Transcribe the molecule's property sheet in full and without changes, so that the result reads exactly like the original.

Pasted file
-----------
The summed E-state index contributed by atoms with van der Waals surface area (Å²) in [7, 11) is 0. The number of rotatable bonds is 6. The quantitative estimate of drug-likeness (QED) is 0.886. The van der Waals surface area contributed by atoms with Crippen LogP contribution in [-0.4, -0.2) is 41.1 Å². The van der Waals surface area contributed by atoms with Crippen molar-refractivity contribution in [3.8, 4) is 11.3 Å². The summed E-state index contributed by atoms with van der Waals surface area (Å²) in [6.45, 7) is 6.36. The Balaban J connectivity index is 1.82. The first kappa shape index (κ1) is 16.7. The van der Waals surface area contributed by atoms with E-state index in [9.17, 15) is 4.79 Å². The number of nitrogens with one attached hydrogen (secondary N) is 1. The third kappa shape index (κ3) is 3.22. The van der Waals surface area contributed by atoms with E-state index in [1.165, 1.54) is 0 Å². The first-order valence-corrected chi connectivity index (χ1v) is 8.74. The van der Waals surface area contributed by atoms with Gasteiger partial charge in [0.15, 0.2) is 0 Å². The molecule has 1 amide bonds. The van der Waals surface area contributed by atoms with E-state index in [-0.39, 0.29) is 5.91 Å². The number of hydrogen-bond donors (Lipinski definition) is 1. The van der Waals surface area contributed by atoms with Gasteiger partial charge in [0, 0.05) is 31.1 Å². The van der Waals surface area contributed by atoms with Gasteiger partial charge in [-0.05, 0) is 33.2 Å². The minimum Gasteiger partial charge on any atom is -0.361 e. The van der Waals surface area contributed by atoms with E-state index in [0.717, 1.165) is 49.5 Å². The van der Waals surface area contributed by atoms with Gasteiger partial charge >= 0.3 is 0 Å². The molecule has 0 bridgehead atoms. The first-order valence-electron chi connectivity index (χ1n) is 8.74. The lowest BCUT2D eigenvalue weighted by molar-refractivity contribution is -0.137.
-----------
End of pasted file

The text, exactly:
The summed E-state index contributed by atoms with van der Waals surface area (Å²) in [7, 11) is 0. The number of rotatable bonds is 6. The quantitative estimate of drug-likeness (QED) is 0.886. The van der Waals surface area contributed by atoms with Crippen LogP contribution in [-0.4, -0.2) is 41.1 Å². The van der Waals surface area contributed by atoms with Crippen molar-refractivity contribution in [3.8, 4) is 11.3 Å². The summed E-state index contributed by atoms with van der Waals surface area (Å²) in [6.45, 7) is 6.36. The Balaban J connectivity index is 1.82. The first kappa shape index (κ1) is 16.7. The van der Waals surface area contributed by atoms with E-state index in [9.17, 15) is 4.79 Å². The number of nitrogens with one attached hydrogen (secondary N) is 1. The third kappa shape index (κ3) is 3.22. The van der Waals surface area contributed by atoms with E-state index in [1.165, 1.54) is 0 Å². The first-order valence-corrected chi connectivity index (χ1v) is 8.74. The van der Waals surface area contributed by atoms with Gasteiger partial charge in [0.15, 0.2) is 0 Å². The molecule has 1 amide bonds. The van der Waals surface area contributed by atoms with E-state index in [-0.39, 0.29) is 5.91 Å². The number of hydrogen-bond donors (Lipinski definition) is 1. The van der Waals surface area contributed by atoms with Gasteiger partial charge in [0, 0.05) is 31.1 Å². The van der Waals surface area contributed by atoms with Gasteiger partial charge in [-0.05, 0) is 33.2 Å². The minimum Gasteiger partial charge on any atom is -0.361 e. The van der Waals surface area contributed by atoms with E-state index in [0.717, 1.165) is 49.5 Å². The van der Waals surface area contributed by atoms with Gasteiger partial charge >= 0.3 is 0 Å². The molecule has 0 bridgehead atoms. The first-order valence-electron chi connectivity index (χ1n) is 8.74. The lowest BCUT2D eigenvalue weighted by molar-refractivity contribution is -0.137.